But I feel your hand uphold me
No, You never once gave up on me

Hallelujah
I know I will see you again
Hallelujah
Yes I know I will see you again

When the next impossible enters the junction
And this dream’s nothing more than a dead dandelion
Still I’ll know you create life out of crushed spirit
That’s where the essence of life becomes found

Hallelujah
I know I will find you again
Hallelujah
Yes I know I will find you again

Hallelujah come find us again

hands

6 for Six

We are just under a month away from election day and, despite all the progress in achieving marriage equality in Maryland, it could just as easily be taken away depending on how Marylanders respond to question 6. Here are six reasons why I will emphatically vote YES for question 6 to support marriage equality:

 6) Because I don’t believe that I have the right to deny the marriage of two consenting adults who love each other.

5) Because the quicker marriage equality is achieved, the quicker we can get back to using our time, capital, and media attention to address poverty, peace-building, human trafficking, and other social justice issues.

4) Because I want to add our country to one of the eleven that recognizes marriage equality. At the very at least, I want to remain one of the six states that currently recognizes same sex marriage.

3) Because the law gives freedom— freedom for people to marry those they love and for faith based institutions to choose which marriages they wish to recognize. (It saddens me to have to phrase this in such a way as to insinuate that some faith based institutions will disregard a couple’s marriage simply because they are of the same gender —-while eagerly welcoming in a divorced couple, another supposed “no-no” in the Church—-, but for those who are not ready to observe marriage equality, you will not be forced to change your faith based institutions’ stances or beliefs).

2) When I found out that interracial marriage used to be illegal, I was appalled and astonished. I also wonder where the Church was at this time. Was it supporting equality, love, and freedom? Or was it fostering hatred, judgment, separation, and inequality? I want my children and grandchildren to be so shocked that marriage equality used to not exist (i.e. they’re so accustomed to it that they don’t understand what the big deal was). I want to know that I, along with other people of faith, were on the sidelines voicing for equality, equity, and justice.

2012

1967

                                                                                                                                          Is it any different today?

1) Because my life has been personally touched by men and women who are gay or lesbian. Marriage equality has a face and a story. If you haven’t already, get to know someone whose sexual orientation is different from your own. Your life just might be changed. For more voices and stories, check out Believers for Marriage Equality: http://www.believersforme.com/

Are you registered to vote in Maryland?
Check here: http://elections.state.md.us/voter_registration/index.html

*Photo credits for this page: http://interacc.typepad.com/synthesis/2012/05/divided.html

My love/hate relationship with the Bible.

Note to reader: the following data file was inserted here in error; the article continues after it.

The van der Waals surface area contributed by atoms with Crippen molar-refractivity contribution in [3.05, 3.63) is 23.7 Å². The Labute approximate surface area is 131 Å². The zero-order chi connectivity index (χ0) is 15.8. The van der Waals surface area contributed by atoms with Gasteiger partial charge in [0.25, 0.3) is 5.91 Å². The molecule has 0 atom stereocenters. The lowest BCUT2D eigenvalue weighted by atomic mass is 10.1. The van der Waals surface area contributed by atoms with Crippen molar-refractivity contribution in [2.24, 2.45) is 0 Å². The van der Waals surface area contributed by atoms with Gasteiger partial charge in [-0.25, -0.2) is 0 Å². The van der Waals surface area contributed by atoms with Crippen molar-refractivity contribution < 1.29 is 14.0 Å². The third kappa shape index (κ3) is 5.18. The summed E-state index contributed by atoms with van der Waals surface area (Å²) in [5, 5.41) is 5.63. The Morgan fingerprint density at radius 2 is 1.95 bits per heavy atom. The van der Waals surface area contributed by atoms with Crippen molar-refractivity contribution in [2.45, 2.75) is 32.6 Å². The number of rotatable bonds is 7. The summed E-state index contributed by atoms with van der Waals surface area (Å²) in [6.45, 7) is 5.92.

I’ve had a love/hate relationship with the Bible this year.
There.
I said it.

Oh, I know what I’m supposed to say about the Bible- it’s divinely inspired, living and breathing, sharper than any double –edged sword. I know what I’m supposed to do-  read it daily, memorize it, “eat it” (Jeremiah 15:16), “hide it in my heart” (Psalm 119:1).

But I’m trying to be real here.
And in my current season of life, that’s not quite where I am.

This year, these feelings have been precipitated by a writing piece I’ve been working on as well as the inspiration and wisdom I’ve read from several authors/bloggers I respect. Rachel Held Evans posts about Biblical Womanhood and points out that this can mean anything from making a woman marry her rapist, to calling your husband master, if you take the Bible at its literal word. She was making a point that we need to ask better questions about why we interpret things the way we do and to be wise with the way we throw around “Biblical” in front of words. Because we all “pick and choose” which scripture to follow. For example, I choose not to follow the scripture verse that says to kill a woman if she isn’t a virgin (Deuteronomy 22:21). All of this reading and processing got me thinking. I’ve been working on a writing piece in which I’m trying to find 101 verses that Evangelicals no longer follow and 101, in contrast, that if followed, would literally change the world. I’ve had lots of stops and starts along the way. I’ve been working on it since April. It’s now October.

Why do I keep stopping and starting?

I stop often because I lament and am frustrated about the way women were treated in the Old Testament and how certain verses in the Old Testament and New Testament are used to promote gender roles, in particular, that women should be submissive and men should be leaders. I mourn the wars, the violence, God smashing babies heads on rocks. I feel unsettled when I read narrow verses about eternity and can’t fathom God banishing my Jewish friends or my Muslim sisters in the Middle East who lived their lives in Earthly Hells of forced prostitution, genital mutilation, and honor killings. They dealt with this their whole Earthly life, and now, supposedly, they will have a relentless life in Hell in their life after death too?